Argument: Iran is seeking nuclear weapons, not simply nuclear energy
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- Senior Fellow for Middle East Studies Ray Takeyh writes in the 12/21/05 edition of the Financial times that, "After nearly three decades of acrimony and tension, Iran’s reactionaries perceive that conflict with the US is inevitable and that the only manner of preserving the regime’s security and Iran’s territorial integrity is through possession of the “strategic weapon”. Although, today, the US may seem entangled in an Iraqi quagmire that tempers its ambitions, for Iran’s rulers, it is still an aggressive state whose power cannot be discounted and whose intentions must not be trusted."
- The AIPAC presents the following points (2/9/07):
- Using nuclear power for electricity is far more expensive than oil and gas for Iran, which has 90 years of oil and 220 years of gas reserves at current production rates, according to a 2006 Department of Energy (DOE) report.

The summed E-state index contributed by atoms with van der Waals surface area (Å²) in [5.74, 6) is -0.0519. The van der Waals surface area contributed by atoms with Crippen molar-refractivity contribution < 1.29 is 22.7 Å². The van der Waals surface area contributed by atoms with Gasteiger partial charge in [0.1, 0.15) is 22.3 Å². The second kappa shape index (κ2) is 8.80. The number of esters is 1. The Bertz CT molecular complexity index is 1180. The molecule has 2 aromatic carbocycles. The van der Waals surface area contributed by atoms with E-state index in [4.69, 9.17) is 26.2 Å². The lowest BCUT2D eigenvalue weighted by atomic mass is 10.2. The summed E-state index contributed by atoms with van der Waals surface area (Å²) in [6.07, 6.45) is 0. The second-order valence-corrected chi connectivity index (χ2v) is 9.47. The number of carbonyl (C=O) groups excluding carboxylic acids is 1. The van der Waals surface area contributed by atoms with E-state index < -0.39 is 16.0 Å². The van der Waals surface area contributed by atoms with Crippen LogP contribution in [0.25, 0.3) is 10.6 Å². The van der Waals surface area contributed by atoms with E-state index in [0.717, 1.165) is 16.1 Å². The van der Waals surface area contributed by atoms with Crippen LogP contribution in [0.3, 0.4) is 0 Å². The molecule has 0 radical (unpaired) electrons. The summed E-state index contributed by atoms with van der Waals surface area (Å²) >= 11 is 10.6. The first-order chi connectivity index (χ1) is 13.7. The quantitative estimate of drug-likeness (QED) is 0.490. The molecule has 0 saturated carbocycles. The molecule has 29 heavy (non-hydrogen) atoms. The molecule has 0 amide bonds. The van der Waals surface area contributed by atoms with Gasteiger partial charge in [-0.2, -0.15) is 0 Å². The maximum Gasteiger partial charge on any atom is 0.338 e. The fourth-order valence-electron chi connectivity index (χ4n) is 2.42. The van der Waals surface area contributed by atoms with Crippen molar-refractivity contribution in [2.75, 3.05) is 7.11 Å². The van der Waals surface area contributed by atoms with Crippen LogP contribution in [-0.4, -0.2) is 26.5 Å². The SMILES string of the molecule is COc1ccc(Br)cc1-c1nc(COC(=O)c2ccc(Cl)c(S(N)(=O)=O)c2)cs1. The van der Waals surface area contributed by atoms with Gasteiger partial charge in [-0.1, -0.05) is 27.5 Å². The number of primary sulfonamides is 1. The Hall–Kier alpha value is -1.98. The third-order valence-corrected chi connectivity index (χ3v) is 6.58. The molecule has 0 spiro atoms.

- It does not make economic sense to invest billions of dollars in uranium enrichment and heavy water facilities, as Iran is doing, when nuclear reactor fuel can be purchased much more inexpensively on the international market.
- Iran’s claims that it is developing civilian nuclear power production capabilities to become energyindependent are undermined by the fact that the regime only has enough domestic uraniumreserves to support the county’s proposed nuclear program for 10-20 years. However, these resources are more than enough to supply material for an arsenal of atomic bombs.